Example 1: Bacterial populations of P. aeruginosa are known to make a decision to secrete polymer gel on the basis of the size of the colony in whch they live. This process is called quorum sensing and only recently has the mechanism for this been sorted out. It is now known that P. aeruginosa produces a chemical whose rate of diffusion out of the cell provides information about the size of the colony which when coupled with positive feedback gives rise to a hysteretic biochemical switch.
Example 2: Salmonella employ a mechanism that combines molecular diffusion with a negative feedback chemical network to "know" how long its flagella are. As a result, if a flagellum is cut off, it will be regrown at the same rate at which it grew initially.

Harold Layton, Duke University
Irregular Flow Oscillations in the Nephrons of Spontaneously Hypertensive Rats
Single nephron proximal tubule pressure in spontaneously hypertensive rats (SHR) can exhibit highly irregular oscillations similar to deterministic chaos. We used a mathematical model of tubuloglomerular feedback (TGF) to investigate potential sources of the irregular oscillations and the associated complex power spectra in SHR. A bifurcation analysis of the TGF model equations, for nonzero thick ascending limb (TAL) NaCl permeability, was performed by finding roots of the characteristic equation, and numerical simulations of model solutions were condu cted to assist in the interpretation of the analysis. These techniques revealed a complex parameter region, consistent with TGF gain and delays in SHR, where fo ur qualitatively different model solutions are possible: (1) a regime having one stable, time-independent steady-state solution; (2) a regime having one stable oscillatory solution only, with fundamental frequency f; (3) a regime having one stable oscillatory solution only, with frequency ~2f; and (4) a regime having two possible stable oscillatory solutions, of frequencies ~f and ~2f. In addition, we conducted simulations in which TAL flow was assumed to vary as a function of time and simulations in which two or three nephrons were assumed to have coupled TGF systems. Four potential sources of spectral complexity in SHR were identified: (1) bifurcations that produce qualitative changes in solution type, leading to multiple spectrum peaks and their respective harmonic peaks; (2) continuous lability in delay parameters, leading to broadening of peaks and their harmonics; (3) episodic lability in delay parameters, leading to multiple peaks and their harmonics; and (4) coupling of small numbers of nephrons, leading to broadening of peaks, multiple peaks, and their harmonics. We conclude that the complex power spectra in SHR may be explained by the inherent complexity of TGF dynamics, which may include solution bifurcations, modest time-variation in TGF parameters, and coupling between small numbers of neighboring nephrons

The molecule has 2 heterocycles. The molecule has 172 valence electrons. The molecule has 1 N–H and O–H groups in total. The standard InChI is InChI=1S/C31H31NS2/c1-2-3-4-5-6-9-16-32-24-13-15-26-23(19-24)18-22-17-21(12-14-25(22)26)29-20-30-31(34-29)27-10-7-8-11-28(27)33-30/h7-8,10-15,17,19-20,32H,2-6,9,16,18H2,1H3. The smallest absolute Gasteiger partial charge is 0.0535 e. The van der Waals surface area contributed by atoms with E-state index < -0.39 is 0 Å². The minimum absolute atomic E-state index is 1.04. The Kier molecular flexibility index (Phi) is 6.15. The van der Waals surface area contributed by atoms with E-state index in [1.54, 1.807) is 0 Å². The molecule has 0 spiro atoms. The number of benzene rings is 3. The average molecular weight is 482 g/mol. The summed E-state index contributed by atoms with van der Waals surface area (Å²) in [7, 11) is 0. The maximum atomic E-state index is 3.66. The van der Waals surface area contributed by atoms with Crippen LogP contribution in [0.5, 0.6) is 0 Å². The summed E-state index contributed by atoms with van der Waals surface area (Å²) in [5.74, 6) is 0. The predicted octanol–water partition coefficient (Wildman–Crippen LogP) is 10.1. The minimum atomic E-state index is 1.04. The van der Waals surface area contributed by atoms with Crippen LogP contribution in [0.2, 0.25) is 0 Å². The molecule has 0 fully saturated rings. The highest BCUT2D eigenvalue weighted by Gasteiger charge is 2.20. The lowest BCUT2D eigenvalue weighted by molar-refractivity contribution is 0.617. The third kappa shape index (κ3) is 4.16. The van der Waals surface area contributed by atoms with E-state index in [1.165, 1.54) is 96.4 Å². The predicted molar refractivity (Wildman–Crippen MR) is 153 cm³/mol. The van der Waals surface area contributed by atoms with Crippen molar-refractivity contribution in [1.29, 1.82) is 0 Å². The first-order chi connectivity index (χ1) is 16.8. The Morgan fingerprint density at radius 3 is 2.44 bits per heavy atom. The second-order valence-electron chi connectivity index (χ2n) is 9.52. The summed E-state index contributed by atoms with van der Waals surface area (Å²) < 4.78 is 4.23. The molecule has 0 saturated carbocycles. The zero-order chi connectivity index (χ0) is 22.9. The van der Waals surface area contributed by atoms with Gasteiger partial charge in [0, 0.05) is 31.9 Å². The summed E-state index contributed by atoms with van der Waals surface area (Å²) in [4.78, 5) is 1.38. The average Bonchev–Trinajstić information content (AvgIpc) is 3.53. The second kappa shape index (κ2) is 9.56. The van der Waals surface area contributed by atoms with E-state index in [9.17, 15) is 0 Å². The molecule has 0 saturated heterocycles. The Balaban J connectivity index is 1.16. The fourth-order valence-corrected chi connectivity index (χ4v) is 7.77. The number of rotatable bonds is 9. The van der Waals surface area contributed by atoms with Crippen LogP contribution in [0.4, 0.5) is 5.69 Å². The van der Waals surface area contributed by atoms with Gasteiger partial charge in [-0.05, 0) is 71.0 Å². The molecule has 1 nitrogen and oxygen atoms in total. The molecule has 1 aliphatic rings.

Michael Mackey, McGill University